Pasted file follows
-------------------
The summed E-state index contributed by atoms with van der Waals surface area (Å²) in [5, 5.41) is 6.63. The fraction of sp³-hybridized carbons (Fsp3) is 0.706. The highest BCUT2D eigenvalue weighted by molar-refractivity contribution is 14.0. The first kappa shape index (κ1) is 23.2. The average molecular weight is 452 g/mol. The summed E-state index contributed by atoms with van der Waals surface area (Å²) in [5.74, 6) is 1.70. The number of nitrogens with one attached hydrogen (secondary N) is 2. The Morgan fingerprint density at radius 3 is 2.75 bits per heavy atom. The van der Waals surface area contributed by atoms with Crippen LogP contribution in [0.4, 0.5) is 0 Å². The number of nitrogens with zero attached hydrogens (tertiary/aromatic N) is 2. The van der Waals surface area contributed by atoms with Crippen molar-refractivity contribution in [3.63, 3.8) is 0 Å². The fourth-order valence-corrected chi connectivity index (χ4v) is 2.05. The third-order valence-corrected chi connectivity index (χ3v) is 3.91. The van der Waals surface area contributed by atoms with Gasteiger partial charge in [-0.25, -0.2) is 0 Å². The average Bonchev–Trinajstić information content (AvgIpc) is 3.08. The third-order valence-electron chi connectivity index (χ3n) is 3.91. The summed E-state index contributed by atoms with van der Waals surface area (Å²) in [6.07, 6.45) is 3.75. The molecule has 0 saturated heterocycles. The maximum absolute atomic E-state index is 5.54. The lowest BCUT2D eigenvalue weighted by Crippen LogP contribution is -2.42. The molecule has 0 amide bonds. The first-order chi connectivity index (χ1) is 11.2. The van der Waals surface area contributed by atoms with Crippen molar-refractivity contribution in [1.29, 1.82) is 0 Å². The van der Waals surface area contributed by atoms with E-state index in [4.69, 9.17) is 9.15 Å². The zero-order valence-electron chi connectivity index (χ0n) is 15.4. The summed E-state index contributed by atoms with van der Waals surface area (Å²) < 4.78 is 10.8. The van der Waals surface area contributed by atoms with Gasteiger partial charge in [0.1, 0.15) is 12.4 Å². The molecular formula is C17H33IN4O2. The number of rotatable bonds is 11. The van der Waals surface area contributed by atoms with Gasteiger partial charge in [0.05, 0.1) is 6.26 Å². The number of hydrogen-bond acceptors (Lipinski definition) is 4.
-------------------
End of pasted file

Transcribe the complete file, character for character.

The summed E-state index contributed by atoms with van der Waals surface area (Å²) in [5, 5.41) is 6.63. The fraction of sp³-hybridized carbons (Fsp3) is 0.706. The highest BCUT2D eigenvalue weighted by molar-refractivity contribution is 14.0. The first kappa shape index (κ1) is 23.2. The average molecular weight is 452 g/mol. The summed E-state index contributed by atoms with van der Waals surface area (Å²) in [5.74, 6) is 1.70. The number of nitrogens with one attached hydrogen (secondary N) is 2. The Morgan fingerprint density at radius 3 is 2.75 bits per heavy atom. The van der Waals surface area contributed by atoms with Crippen LogP contribution in [0.4, 0.5) is 0 Å². The number of nitrogens with zero attached hydrogens (tertiary/aromatic N) is 2. The van der Waals surface area contributed by atoms with Crippen molar-refractivity contribution in [3.63, 3.8) is 0 Å². The fourth-order valence-corrected chi connectivity index (χ4v) is 2.05. The third-order valence-corrected chi connectivity index (χ3v) is 3.91. The van der Waals surface area contributed by atoms with Gasteiger partial charge in [-0.25, -0.2) is 0 Å². The average Bonchev–Trinajstić information content (AvgIpc) is 3.08. The third-order valence-electron chi connectivity index (χ3n) is 3.91. The summed E-state index contributed by atoms with van der Waals surface area (Å²) in [6.07, 6.45) is 3.75. The molecule has 0 saturated heterocycles. The maximum absolute atomic E-state index is 5.54. The lowest BCUT2D eigenvalue weighted by Crippen LogP contribution is -2.42. The molecule has 0 amide bonds. The first-order chi connectivity index (χ1) is 11.2. The van der Waals surface area contributed by atoms with Crippen molar-refractivity contribution in [1.29, 1.82) is 0 Å². The van der Waals surface area contributed by atoms with E-state index in [4.69, 9.17) is 9.15 Å². The zero-order valence-electron chi connectivity index (χ0n) is 15.4. The summed E-state index contributed by atoms with van der Waals surface area (Å²) < 4.78 is 10.8. The van der Waals surface area contributed by atoms with Gasteiger partial charge in [0.1, 0.15) is 12.4 Å². The molecular formula is C17H33IN4O2. The number of rotatable bonds is 11. The van der Waals surface area contributed by atoms with Gasteiger partial charge in [0.05, 0.1) is 6.26 Å². The number of hydrogen-bond acceptors (Lipinski definition) is 4.